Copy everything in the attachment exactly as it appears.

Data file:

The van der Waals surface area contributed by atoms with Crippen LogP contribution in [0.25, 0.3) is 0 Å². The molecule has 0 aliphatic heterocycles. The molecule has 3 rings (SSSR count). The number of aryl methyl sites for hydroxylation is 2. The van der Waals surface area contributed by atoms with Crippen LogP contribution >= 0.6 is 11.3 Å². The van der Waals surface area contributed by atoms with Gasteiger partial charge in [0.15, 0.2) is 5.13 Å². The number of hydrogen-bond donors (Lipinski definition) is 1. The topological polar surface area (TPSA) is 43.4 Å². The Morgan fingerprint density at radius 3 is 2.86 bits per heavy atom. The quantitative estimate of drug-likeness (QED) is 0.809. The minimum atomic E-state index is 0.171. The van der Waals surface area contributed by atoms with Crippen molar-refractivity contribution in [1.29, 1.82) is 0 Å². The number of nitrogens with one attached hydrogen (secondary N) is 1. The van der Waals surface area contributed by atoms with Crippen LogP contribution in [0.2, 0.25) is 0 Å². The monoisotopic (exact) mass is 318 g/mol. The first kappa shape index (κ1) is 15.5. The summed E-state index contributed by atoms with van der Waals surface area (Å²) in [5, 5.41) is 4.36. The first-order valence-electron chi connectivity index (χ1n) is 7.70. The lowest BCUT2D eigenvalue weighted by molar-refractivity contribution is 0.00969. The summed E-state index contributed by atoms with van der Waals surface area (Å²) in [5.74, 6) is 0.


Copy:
The van der Waals surface area contributed by atoms with Crippen LogP contribution in [0.25, 0.3) is 0 Å². The molecule has 0 aliphatic heterocycles. The molecule has 3 rings (SSSR count). The number of aryl methyl sites for hydroxylation is 2. The van der Waals surface area contributed by atoms with Crippen LogP contribution >= 0.6 is 11.3 Å². The van der Waals surface area contributed by atoms with Gasteiger partial charge in [0.15, 0.2) is 5.13 Å². The number of hydrogen-bond donors (Lipinski definition) is 1. The topological polar surface area (TPSA) is 43.4 Å². The Morgan fingerprint density at radius 3 is 2.86 bits per heavy atom. The quantitative estimate of drug-likeness (QED) is 0.809. The minimum atomic E-state index is 0.171. The van der Waals surface area contributed by atoms with Crippen molar-refractivity contribution in [1.29, 1.82) is 0 Å². The number of nitrogens with one attached hydrogen (secondary N) is 1. The van der Waals surface area contributed by atoms with Crippen LogP contribution in [0.2, 0.25) is 0 Å². The monoisotopic (exact) mass is 318 g/mol. The first kappa shape index (κ1) is 15.5. The summed E-state index contributed by atoms with van der Waals surface area (Å²) in [5, 5.41) is 4.36. The first-order valence-electron chi connectivity index (χ1n) is 7.70. The lowest BCUT2D eigenvalue weighted by molar-refractivity contribution is 0.00969. The summed E-state index contributed by atoms with van der Waals surface area (Å²) in [5.74, 6) is 0.